Staying Put: Barred Owls at Lathrop

by Barbara Walvoord

First published in Lathrop Lamp Post Nov. 4-10, 2017

Some humans and birds at Lathrop depart for warmer climes for the winter.  But not our barred owls (Stix varia). They are staying put.

All winter along, you’ll be able to hear them in or near our forests, often at dusk or at night, calling “Who cooks for you?  Who cooks for you-all?”   Hear it at

Barred owls find their prey by staying put: they perch silently on a dead branch over land or water, then swoop  down to catch squirrels, chipmunks, mice, voles, rabbits, birds (up to the size of a grouse), amphibians, reptiles, and invertebrates.  Perched over water, they swoop down on fish.  They eat their prey head first– small prey whole, and larger prey in chunks.

“Let it be” is the barred owl’s nesting philosophy.  They take over tree cavities or old nests of squirrels, crows, or ravens, doing little to change them except perhaps to bring in a few fresh evergreen sprigs or feathers.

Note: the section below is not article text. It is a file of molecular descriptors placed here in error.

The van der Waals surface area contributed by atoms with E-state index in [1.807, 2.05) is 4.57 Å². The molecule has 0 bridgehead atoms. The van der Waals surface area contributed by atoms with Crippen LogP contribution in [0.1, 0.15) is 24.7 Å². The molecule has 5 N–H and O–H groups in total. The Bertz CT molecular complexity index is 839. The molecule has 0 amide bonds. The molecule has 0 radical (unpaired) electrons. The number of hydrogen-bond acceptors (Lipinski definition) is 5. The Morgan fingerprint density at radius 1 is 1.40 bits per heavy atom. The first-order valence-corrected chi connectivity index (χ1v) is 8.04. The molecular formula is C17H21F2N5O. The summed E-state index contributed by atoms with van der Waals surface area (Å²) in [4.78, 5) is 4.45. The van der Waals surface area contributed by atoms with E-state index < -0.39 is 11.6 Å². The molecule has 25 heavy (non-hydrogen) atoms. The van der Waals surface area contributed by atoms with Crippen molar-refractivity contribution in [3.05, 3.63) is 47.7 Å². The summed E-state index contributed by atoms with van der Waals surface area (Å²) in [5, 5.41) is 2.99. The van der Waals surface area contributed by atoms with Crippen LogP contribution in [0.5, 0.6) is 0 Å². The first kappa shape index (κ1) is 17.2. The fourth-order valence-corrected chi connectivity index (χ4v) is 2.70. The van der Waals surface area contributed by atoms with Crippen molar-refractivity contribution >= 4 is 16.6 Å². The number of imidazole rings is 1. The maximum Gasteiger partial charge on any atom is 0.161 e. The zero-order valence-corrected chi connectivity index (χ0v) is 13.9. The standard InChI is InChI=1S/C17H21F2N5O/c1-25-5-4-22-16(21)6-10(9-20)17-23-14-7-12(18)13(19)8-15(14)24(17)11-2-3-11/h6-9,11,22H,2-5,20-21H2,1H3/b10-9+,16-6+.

Barred owls pretty much stay put in their home territory.  Of 158 owls banded and recaptured in one study, none had moved farther than 6 miles. (

Barred owls go on the move when their territory is threatened by a rival barred owl, or when an enemy appears.  Their biggest enemy is the great horned owl, which you can also hear in our woods.  Great horned owls will attack barred owl eggs, young, and sometimes adults.  A barred owl may be forced to move from its perch when it’s mobbed by its potential prey–songbirds, crows, and woodpeckers.

Our maturing forests at Lathrop, interlaced with streams, increasingly provide the large dead trees that barred owls need for nesting and the large tracts of forest that provide their prey. As we protect our forests, our barred owls can stay put.


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